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dnsextd(8) [osx man page]

dnsextd(8)						    BSD System Manager's Manual 						dnsextd(8)

dnsextd -- BIND Extension Daemon SYNOPSIS
dnsextd is a daemon invoked at boot time, running alongside BIND 9, to implement two EDNS0 extensions to the standard DNS protocol. dnsextd allows clients to perform DNS Updates with an attached lease lifetime, so that if the client crashes or is disconnected from the net- work, its address records will be automatically deleted after the lease expires. dnsextd allows clients to perform long-lived queries. Instead of rapidly polling the server to discover when information changes, long-lived queries enable a client to indicate its interest in some set of data, and then be notified asynchronously by the server whenever any of that data changes. dnsextd has no user-specifiable command-line argument, and users should not run dnsextd manually. SEE ALSO
mDNS(1) mDNSResponder(8) For information on Dynamic DNS Update, see RFC 2136 "Dynamic Updates in the Domain Name System (DNS UPDATE)" For information on Dynamic DNS Update Leases, see For information on Long-Lived Queries, see BUGS
dnsextd bugs are tracked in Apple Radar component "mDNSResponder". HISTORY
The dnsextd daemon first appeared in Mac OS X 10.4 (Tiger). Darwin June 2, 2019 Darwin

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mDNSResponder(8)					    BSD System Manager's Manual 					  mDNSResponder(8)

mDNSResponder -- Multicast and Unicast DNS daemon SYNOPSIS
mDNSResponder (also known as mdnsd on some systems) is a daemon invoked at boot time to implement Multicast DNS and DNS Service Discovery. On Mac OS X 10.6 (Snow Leopard), mDNSResponder is also the system-wide Unicast DNS Resolver. mDNSResponder listens on UDP port 5353 for Multicast DNS Query packets. When it receives a query for which it knows an answer, mDNSResponder issues the appropriate Multicast DNS Reply packet. mDNSResponder also performs Unicast and Multicast DNS Queries on behalf of client processes, and maintains a cache of the replies. mDNSResponder has no user-specifiable command-line argument, and users should not run mDNSResponder manually. LOGGING
There are several methods with which to examine mDNSResponder's internal state for debugging and diagnostic purposes. The syslog(1) logging levels map as follows: Error - Error messages Warning - Client-initiated operations Notice - Sleep proxy operations Info - Informational messages By default, only log level Error is logged. A SIGUSR1 signal toggles additional logging, with Warning and Notice enabled by default: % sudo killall -USR1 mDNSResponder Once this logging is enabled, users can additionally use syslog(1) to change the log filter for the process. For example, to enable log lev- els Emergency - Debug: % sudo syslog -c mDNSResponder -d A SIGUSR2 signal toggles packet logging: % sudo killall -USR2 mDNSResponder A SIGINFO signal will dump a snapshot summary of the internal state to /var/log/system.log: % sudo killall -INFO mDNSResponder OPTIONAL ARGUMENTS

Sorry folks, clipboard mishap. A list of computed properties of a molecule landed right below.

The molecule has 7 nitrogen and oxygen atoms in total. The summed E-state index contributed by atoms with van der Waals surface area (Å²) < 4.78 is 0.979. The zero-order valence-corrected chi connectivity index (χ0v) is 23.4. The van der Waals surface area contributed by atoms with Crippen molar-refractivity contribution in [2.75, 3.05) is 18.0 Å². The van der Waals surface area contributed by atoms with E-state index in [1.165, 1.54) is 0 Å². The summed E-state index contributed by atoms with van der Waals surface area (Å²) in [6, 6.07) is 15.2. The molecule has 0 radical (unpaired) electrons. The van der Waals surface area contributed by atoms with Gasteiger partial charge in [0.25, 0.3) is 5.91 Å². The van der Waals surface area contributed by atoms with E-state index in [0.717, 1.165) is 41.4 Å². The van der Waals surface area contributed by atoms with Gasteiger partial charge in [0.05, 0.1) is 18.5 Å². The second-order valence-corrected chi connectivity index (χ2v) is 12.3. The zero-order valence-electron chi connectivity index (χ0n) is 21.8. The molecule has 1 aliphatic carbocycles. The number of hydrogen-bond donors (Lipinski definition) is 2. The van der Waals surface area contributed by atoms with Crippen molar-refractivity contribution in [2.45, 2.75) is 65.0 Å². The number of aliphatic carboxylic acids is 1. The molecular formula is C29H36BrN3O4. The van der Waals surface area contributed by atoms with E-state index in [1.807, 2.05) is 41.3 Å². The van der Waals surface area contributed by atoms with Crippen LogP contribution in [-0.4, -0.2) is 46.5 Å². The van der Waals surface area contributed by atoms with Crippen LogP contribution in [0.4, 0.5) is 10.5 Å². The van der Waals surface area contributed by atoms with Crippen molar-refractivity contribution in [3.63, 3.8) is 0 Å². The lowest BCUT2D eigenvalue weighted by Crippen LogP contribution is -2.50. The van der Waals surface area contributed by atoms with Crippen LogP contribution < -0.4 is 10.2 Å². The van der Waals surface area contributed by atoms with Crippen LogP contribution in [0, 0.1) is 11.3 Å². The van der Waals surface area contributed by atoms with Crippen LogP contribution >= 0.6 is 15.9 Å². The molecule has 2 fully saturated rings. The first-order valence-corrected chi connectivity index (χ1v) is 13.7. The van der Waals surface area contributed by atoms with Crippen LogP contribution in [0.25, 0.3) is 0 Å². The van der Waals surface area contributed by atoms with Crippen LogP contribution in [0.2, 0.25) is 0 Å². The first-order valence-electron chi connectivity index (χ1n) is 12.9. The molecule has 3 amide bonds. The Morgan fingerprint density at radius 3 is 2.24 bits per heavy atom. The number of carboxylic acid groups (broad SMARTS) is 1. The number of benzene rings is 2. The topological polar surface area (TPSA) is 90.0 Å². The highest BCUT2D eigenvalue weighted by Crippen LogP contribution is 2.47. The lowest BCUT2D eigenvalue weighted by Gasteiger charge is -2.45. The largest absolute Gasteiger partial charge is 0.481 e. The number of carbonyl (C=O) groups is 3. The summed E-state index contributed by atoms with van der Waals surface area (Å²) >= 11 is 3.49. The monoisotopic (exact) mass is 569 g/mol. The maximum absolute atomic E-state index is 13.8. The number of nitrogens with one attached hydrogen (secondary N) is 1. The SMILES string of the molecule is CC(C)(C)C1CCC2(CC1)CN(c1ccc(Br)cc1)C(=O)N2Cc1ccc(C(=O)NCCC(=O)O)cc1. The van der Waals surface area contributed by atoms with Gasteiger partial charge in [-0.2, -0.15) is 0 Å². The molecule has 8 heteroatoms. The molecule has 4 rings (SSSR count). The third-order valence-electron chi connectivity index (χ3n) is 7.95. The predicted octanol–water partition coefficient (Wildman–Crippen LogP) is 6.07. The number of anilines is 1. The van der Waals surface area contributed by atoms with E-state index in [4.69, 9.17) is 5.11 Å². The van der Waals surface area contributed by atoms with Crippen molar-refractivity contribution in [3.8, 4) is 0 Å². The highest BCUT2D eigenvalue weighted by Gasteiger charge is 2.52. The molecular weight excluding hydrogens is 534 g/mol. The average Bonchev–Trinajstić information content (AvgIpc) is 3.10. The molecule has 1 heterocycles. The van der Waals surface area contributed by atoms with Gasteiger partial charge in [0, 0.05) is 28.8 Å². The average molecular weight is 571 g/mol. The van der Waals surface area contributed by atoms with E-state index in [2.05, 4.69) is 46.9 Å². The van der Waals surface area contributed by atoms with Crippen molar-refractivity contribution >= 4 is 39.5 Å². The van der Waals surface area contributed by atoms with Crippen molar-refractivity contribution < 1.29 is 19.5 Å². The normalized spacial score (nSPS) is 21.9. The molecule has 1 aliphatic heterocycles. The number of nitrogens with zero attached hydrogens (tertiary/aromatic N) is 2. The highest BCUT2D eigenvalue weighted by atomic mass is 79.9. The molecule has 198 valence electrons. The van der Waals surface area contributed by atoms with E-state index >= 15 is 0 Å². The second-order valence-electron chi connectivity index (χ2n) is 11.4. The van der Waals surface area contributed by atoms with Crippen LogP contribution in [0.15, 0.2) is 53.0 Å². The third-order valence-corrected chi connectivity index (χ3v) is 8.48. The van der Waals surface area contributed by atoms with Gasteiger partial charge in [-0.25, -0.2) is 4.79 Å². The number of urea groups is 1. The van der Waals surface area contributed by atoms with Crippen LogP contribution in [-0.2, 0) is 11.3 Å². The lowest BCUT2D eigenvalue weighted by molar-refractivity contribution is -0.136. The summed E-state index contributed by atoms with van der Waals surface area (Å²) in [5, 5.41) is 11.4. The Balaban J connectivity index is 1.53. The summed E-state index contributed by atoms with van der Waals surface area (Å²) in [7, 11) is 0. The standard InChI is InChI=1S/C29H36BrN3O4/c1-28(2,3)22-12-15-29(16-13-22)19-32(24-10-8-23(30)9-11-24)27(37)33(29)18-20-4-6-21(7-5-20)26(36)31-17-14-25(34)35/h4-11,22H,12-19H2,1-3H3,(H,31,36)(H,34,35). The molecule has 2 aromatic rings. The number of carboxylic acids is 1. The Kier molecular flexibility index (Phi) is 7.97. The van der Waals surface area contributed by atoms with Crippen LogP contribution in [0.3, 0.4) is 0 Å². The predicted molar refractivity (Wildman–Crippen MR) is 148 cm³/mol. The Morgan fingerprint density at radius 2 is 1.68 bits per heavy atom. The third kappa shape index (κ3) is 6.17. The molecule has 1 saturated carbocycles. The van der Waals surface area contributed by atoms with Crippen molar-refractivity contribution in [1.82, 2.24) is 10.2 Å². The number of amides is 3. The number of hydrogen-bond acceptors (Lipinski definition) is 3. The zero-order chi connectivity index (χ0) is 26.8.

mDNSResponder accepts the following optional arguments: -AlwaysAppendSearchDomains Append search domains for multi-labeled Partially Qualified Domain Name as well as single-labeled Partially Quali- fied Domain Name. This argument is not recommended because of the extra DNS traffic it generates and its adverse effect on battery life. -NoMulticastAdvertisements Prevent the system from advertising Bonjour services via Multicast DNS. To cause mDNSResponder to run with these optional arguments when it launches on OS X 10.11 (El Capitan) and later, set the AlwaysAppendSearchDomains or NoMulticastAdvertisements boolean keys to true in /Library/Preferences/ and reboot. FILES
/usr/sbin/mDNSResponder /Library/Preferences/ INFO
For information on Multicast DNS, see For information on DNS Service Discovery, see For information on how to use the Multicast DNS and the DNS Service Discovery APIs on Mac OS X and other platforms, see For the source code to mDNSResponder, see BUGS
mDNSResponder bugs are tracked in Apple Radar component "mDNSResponder". HISTORY
The mDNSResponder daemon first appeared in Mac OS X 10.2 (Jaguar). Also available from the Darwin open source repository (though not officially supported by Apple) are mDNSResponder daemons for other plat- forms, including Microsoft Windows, Linux, FreeBSD, NetBSD, Solaris, and other POSIX systems. Darwin June 1, 2019 Darwin
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